The Dutch toilet cleaner ‘WC-EEND’ (literally: ‘Toilet Duck’) aired a famous commercial in 1989 that had the slogan ‘We from WC-EEND advise… WC-EEND’. It is now a common saying in The Netherlands whenever someone gives an opinion that is clearly aligned with their self-interest. In this blog, I will examine the hypothesis that blogs are, on average, of higher quality than journal articles. Below, I present 5 arguments in favor of this hypothesis. [EDIT: I’m an experimental psychologist. Mileage of what you’ll read below may vary in other disciplines].
Blogs have Open Data, Code, and Materials
When you want to evaluate scientific claims, you need access to the raw data, the code, and the materials. Most journals do not (yet) require authors to make their data publicly available (whenever possible). The worst case example when it comes to data sharing is the American Psychological Association. In the ‘Ethical Principles of Psychologists and Code of Conduct’ of this professional organization that supported torture, point 8.14 says that psychologists only have to share data when asked to by ‘competent professionals’ for the goal to ‘verify claims’, and that these researchers can charge money to compensate any costs that are made when they have to respond to a request for data. Despite empirical proof that most scientists do not share their data when asked, the APA considers this ‘ethical conduct’. It is not. It’s an insult to science. But it’s the standard that many relatively low quality scientific journals, such as the Journal of Experimental Psychology: General, hide behind to practice closed science.
On blogs, the norm is to provide access to the underlying data, code, and materials. For example, here is Hanne Watkins, who uses data she collected to answer some questions about the attitudes of early career researchers and researchers with tenure towards replications. She links to the data and materials, which are all available on the OSF. Most blogs on statistics will link to the underlying code, such as this blog by Will Gervais on whether you should run well-powered studies or many small-powered studies. On average, it seems to me almost all blogs practice open science to a much higher extent than scientific journals.
Blogs have Open Peer Review
Scientific journal articles use peer review as quality control. The quality of the peer review process is as high as the quality of the peers that were involved in the review process. The peer review process was as biased as the biases of the peers that were involved in the review process. For most scientific journal articles, I can not see who reviewed a paper, or check the quality, or the presence of bias, because the reviews are not open. Some of the highest quality journals in science, such as PeerJ and Royal Society Open Science, have Open Peer Review, and journals like Frontiers at least specify the names of the reviewers of a publication. Most low quality journals (e.g., Science, Nature) have 100% closed peer review, and we don’t even know the name the handling editor of a publication. It is often impossible to know whether articles were peer reviewed to begin with, and what the quality of the peer review process was.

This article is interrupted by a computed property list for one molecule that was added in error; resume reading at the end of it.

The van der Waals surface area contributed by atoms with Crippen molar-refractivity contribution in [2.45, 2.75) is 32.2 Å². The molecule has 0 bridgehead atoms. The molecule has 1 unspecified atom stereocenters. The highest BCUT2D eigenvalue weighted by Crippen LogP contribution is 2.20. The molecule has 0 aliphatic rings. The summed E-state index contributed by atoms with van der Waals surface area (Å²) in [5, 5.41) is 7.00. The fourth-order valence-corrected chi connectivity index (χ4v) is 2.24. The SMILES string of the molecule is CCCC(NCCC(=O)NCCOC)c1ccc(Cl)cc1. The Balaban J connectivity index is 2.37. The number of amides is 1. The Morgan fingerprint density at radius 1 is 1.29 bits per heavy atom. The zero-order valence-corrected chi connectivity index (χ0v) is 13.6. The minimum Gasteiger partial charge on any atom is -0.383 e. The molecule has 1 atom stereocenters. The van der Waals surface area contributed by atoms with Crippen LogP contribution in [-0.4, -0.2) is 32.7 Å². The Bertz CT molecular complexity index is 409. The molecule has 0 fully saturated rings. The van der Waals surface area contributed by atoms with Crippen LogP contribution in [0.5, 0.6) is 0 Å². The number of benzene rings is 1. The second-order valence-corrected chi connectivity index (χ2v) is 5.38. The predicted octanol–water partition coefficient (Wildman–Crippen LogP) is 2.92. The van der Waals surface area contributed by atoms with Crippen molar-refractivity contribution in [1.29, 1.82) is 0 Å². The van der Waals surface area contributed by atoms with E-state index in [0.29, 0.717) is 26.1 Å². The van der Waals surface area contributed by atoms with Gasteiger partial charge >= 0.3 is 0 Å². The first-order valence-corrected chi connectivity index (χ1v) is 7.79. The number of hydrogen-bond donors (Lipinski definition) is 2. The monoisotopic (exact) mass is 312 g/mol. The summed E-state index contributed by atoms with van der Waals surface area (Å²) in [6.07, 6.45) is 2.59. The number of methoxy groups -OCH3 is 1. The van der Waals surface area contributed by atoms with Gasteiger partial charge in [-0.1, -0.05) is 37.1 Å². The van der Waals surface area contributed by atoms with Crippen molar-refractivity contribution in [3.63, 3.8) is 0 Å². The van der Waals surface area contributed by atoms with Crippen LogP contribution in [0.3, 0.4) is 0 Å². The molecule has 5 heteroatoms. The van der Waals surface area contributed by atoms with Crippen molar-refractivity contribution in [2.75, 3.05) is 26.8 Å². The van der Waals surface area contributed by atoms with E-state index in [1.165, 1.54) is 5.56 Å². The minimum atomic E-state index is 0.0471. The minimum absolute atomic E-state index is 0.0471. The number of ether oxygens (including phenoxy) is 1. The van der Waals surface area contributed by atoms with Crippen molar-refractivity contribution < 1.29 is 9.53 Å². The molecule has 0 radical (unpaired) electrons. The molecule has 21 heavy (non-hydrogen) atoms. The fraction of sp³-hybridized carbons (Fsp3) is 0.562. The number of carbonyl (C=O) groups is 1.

Some blogs have Open pre-publication Peer Review.
If you read the latest DataColada blog post, you can see the two reviews of the post by experts in the field (Tom Stanley and Joe Hilgard) and several other people who shared thoughts before the post went online. On my blog, I sometimes ask people for feedback before I put a blog post online (and these people are thanked in the blog if they provided feedback), but I also have a comment section. This allows people to point out errors and add comments, and you can see how much support or criticism a blog has received. For example, in this blog on why omega squared is a better effect size to use than eta-squared, you can see why Casper Albers disagreed by following a link to a blog post he wrote in response. Overall, the peer review process in blog posts is much more transparent. If you see no comments on a blog post, you have the same information about the quality of the peer review process as you’d have for the average Science article. Sure, you may have subjective priors about the quality of the review process at Science (ranging from ‘you get in if your friend is an editor’ to ‘it’s very rigorous’) but you don’t have any data. But if a blog has comments, at least you can see what peers thought about a blog post, giving you some data, and often very important insights and alternative viewpoints.
Blogs have no Eminence Filter
Everyone can say anything they want on a blog, as long as it does not violate laws regarding freedom of speech. It is an egalitarian and democratic medium. This aligns with the norms in science. As Merton (1942) writes: “The acceptance or rejection of claims entering the lists of science is not to depend on the personal or social attributes of their protagonist; his race, nationality, religion, class, and personal qualities are as such irrelevant.” We see even Merton was a child of his times — he of course meant that his *or her* race, etcetera, is irrelevant.
Everyone can write a blog, but not everyone is allowed to publish in a scientific journal. As one example, criticism recently arose about a special section in Perspectives on Psychological Science about ‘eminence’ in which the only contribution from a woman was about gender and eminence. It was then pointed out that this special section only included the perspectives on eminence by old American men, and that there might be an issue with diversity in viewpoints in this outlet.